An audience of half a billion tuned in to watch the performance that involved around 80 performers and was played out by young people at six major venues around Sydney. Over 270,000 international and local spectators also made their way to points around the city to watch the Stations of the Cross live and on big screen televisions.
The first station held on the steps of St Mary’s Cathedral was attended by Pope Benedict XVI who led the prayer.
“Make us generous and insightful as we try to walk in your footsteps,” the Holy Father prayed.
The Pope then watched the procession on television from St. Mary’s Cathedral Crypt.
The procession moved through the Domain, a large open space in Sydney; the Art Gallery of NSW; and the Sydney Opera House, where the actor playing Jesus, Alfio Stuto 27, received the crown of thorns. At Darling Harbour, the stations were played out on a wharf built across the small bay specifically for the purpose before travelling by ferry to Barangaroo.
A somber and reverent mood permeated the crowds, previously filled with cheering and chanting.
“It is truly a different mood here. Sydney has taken on a somber, more reflective mood,” said Fr Mark Podesta WYD08 spokesman, “The pilgrims are recognizing the gravity of the passion of the Christ.”
Camillus Okane, a 21-year-old university student, was chosen to do play the role of Thomas.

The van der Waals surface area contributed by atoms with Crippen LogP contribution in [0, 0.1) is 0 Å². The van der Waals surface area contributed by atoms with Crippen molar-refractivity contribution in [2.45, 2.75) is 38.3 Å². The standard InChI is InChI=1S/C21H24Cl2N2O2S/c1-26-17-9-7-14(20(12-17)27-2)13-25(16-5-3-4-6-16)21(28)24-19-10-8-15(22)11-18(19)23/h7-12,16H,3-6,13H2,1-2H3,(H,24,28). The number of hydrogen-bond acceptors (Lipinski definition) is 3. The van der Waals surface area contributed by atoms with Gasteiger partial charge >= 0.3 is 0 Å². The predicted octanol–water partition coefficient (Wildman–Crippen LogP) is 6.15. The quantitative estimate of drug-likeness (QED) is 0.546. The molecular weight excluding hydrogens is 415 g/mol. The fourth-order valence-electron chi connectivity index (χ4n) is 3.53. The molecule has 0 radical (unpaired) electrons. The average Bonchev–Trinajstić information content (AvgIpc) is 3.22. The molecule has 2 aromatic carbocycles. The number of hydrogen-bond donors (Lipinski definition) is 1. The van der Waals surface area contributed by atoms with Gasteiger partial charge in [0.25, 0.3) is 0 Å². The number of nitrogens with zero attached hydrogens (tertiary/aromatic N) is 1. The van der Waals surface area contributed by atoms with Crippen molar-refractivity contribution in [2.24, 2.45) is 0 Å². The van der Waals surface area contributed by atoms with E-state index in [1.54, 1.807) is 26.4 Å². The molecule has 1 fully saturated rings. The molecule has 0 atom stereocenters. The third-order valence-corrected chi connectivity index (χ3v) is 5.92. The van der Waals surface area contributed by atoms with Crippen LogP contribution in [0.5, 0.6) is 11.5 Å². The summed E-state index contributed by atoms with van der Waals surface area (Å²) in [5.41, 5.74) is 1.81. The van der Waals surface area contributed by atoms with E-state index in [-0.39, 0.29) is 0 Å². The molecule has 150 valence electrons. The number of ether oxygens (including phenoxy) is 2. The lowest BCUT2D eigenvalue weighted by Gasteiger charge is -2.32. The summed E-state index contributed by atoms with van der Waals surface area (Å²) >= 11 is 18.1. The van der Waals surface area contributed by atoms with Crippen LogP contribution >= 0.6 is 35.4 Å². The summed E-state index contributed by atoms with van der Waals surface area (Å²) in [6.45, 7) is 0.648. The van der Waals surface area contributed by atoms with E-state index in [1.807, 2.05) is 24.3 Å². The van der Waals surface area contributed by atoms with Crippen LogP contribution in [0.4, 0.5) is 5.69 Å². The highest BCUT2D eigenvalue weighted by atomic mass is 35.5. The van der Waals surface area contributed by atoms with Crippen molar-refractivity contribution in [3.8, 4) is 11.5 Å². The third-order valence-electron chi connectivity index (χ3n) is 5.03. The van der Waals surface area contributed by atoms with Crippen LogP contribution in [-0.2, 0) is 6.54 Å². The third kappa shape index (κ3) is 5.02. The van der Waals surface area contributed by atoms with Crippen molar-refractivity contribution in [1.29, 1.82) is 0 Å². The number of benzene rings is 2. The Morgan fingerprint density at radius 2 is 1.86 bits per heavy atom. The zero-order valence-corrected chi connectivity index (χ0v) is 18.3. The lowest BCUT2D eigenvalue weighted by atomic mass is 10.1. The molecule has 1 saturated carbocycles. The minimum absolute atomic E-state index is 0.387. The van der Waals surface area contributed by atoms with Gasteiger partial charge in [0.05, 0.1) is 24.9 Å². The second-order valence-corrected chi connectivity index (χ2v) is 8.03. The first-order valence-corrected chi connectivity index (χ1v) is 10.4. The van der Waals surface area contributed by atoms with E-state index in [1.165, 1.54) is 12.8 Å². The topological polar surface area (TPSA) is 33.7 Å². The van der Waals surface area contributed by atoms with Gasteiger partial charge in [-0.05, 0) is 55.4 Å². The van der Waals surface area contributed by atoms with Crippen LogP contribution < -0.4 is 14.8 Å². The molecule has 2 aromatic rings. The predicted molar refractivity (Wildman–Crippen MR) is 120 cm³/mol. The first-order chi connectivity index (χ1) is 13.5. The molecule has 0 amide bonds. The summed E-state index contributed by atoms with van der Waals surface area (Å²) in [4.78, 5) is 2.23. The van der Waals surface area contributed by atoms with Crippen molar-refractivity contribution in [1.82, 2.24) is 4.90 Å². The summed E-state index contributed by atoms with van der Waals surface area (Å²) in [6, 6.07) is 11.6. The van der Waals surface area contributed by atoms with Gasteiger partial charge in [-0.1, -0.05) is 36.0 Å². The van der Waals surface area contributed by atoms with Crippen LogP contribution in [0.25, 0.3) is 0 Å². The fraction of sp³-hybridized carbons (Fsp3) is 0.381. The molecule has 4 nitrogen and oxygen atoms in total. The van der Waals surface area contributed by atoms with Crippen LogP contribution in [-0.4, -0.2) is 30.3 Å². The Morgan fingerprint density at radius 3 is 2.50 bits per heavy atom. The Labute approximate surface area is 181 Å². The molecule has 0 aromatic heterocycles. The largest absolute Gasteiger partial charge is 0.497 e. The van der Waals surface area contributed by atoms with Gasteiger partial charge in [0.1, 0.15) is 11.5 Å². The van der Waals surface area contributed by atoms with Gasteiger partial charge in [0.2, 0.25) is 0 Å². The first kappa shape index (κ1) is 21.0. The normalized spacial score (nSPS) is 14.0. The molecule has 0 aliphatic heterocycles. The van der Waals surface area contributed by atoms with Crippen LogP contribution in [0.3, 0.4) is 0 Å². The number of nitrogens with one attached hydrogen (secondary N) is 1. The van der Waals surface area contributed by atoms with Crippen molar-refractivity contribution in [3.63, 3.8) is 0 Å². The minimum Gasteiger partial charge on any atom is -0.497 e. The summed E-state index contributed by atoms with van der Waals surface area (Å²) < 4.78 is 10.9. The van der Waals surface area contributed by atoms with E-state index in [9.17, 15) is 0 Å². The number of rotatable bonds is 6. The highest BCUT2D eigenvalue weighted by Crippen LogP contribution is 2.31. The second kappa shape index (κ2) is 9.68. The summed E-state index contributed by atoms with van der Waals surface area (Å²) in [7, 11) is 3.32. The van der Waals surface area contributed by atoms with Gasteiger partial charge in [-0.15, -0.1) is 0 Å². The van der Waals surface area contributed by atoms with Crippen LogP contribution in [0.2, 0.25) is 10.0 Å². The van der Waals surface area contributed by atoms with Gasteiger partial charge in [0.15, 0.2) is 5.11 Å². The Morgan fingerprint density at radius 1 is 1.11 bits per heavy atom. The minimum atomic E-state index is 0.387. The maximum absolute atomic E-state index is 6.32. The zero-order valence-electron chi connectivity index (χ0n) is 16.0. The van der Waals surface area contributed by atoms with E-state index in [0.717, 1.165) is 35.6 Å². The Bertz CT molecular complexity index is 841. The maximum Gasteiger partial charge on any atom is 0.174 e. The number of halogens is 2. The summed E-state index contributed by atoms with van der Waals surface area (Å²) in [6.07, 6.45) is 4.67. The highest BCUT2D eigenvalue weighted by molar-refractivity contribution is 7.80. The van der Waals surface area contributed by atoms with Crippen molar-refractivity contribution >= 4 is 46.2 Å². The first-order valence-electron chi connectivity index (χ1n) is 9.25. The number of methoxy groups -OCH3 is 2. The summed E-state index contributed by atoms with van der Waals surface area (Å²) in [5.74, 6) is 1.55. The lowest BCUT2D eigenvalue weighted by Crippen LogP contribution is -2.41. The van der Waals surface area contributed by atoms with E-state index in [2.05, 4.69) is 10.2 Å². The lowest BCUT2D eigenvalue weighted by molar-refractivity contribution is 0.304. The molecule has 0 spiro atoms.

“It was a touching experience, in a special way to see the reactions of the people, some of them were crying, others were praying. It made an impact,” he said.
The director of the Stations of the Cross, Fr Franco Cavarra, has been preparing this presentation since December when a group of young people were chosen to play the roles.
Over 90 wardrobes were created for twenty people, three months prior to the presentation.
The dramatic highlight was the crucifixion of Jesus in a 3.5 meter (11.48 ft.) cross, upon the elevated stage at Barangaroo.
The performance concluded when Jesus’ body was carried from the cross and through the crowd watching at Barangaroo.
“It was a fairly realistic representation of what actually happened,” said Rachel, a local pilgrim from Sydney.
“It felt very solemn,” she continued. “The music was very suitable. Overall, everyone paid a lot of attention to it.”
After the Stations of the Cross performance, Pope Benedict met with a group of disadvantaged youth at the University of Notre Dame in Sydney.